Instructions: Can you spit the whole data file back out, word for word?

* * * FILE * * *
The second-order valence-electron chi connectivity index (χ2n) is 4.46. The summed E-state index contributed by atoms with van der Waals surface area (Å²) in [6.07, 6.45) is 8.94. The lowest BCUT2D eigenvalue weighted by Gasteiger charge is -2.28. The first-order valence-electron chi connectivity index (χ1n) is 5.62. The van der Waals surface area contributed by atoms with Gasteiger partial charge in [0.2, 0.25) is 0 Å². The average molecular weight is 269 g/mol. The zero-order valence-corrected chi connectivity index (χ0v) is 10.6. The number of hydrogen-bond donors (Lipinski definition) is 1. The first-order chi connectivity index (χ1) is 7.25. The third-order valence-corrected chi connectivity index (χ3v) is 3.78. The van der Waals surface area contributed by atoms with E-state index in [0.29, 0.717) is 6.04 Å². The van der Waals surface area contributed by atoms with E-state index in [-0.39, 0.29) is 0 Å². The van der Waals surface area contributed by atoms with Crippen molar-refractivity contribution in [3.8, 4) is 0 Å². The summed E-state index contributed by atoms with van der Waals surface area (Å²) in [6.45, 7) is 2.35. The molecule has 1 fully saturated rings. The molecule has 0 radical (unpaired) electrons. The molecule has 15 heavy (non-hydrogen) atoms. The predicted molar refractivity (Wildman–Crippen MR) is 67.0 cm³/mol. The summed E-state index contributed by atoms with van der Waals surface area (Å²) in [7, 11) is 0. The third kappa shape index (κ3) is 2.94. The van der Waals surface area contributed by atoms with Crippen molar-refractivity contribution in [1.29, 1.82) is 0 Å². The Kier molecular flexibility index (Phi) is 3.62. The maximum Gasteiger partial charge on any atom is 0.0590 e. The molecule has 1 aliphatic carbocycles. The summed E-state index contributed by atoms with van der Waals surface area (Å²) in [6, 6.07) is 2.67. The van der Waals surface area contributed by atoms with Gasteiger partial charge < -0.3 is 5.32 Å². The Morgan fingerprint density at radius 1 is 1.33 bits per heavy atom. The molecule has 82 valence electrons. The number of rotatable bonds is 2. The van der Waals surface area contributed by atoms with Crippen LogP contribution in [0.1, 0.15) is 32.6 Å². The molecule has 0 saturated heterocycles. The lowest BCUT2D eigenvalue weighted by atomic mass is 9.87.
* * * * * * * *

The second-order valence-electron chi connectivity index (χ2n) is 4.46. The summed E-state index contributed by atoms with van der Waals surface area (Å²) in [6.07, 6.45) is 8.94. The lowest BCUT2D eigenvalue weighted by Gasteiger charge is -2.28. The first-order valence-electron chi connectivity index (χ1n) is 5.62. The van der Waals surface area contributed by atoms with Gasteiger partial charge in [0.2, 0.25) is 0 Å². The average molecular weight is 269 g/mol. The zero-order valence-corrected chi connectivity index (χ0v) is 10.6. The number of hydrogen-bond donors (Lipinski definition) is 1. The first-order chi connectivity index (χ1) is 7.25. The third-order valence-corrected chi connectivity index (χ3v) is 3.78. The van der Waals surface area contributed by atoms with E-state index in [0.29, 0.717) is 6.04 Å². The van der Waals surface area contributed by atoms with E-state index in [-0.39, 0.29) is 0 Å². The van der Waals surface area contributed by atoms with Crippen molar-refractivity contribution in [3.8, 4) is 0 Å². The summed E-state index contributed by atoms with van der Waals surface area (Å²) in [6.45, 7) is 2.35. The molecule has 1 fully saturated rings. The molecule has 0 radical (unpaired) electrons. The molecule has 15 heavy (non-hydrogen) atoms. The predicted molar refractivity (Wildman–Crippen MR) is 67.0 cm³/mol. The summed E-state index contributed by atoms with van der Waals surface area (Å²) in [7, 11) is 0. The third kappa shape index (κ3) is 2.94. The van der Waals surface area contributed by atoms with Crippen molar-refractivity contribution in [1.29, 1.82) is 0 Å². The Kier molecular flexibility index (Phi) is 3.62. The maximum Gasteiger partial charge on any atom is 0.0590 e. The molecule has 1 aliphatic carbocycles. The summed E-state index contributed by atoms with van der Waals surface area (Å²) in [6, 6.07) is 2.67. The van der Waals surface area contributed by atoms with Gasteiger partial charge < -0.3 is 5.32 Å². The Morgan fingerprint density at radius 1 is 1.33 bits per heavy atom. The molecule has 82 valence electrons. The number of rotatable bonds is 2. The van der Waals surface area contributed by atoms with Crippen LogP contribution in [0.1, 0.15) is 32.6 Å². The molecule has 0 saturated heterocycles. The lowest BCUT2D eigenvalue weighted by atomic mass is 9.87.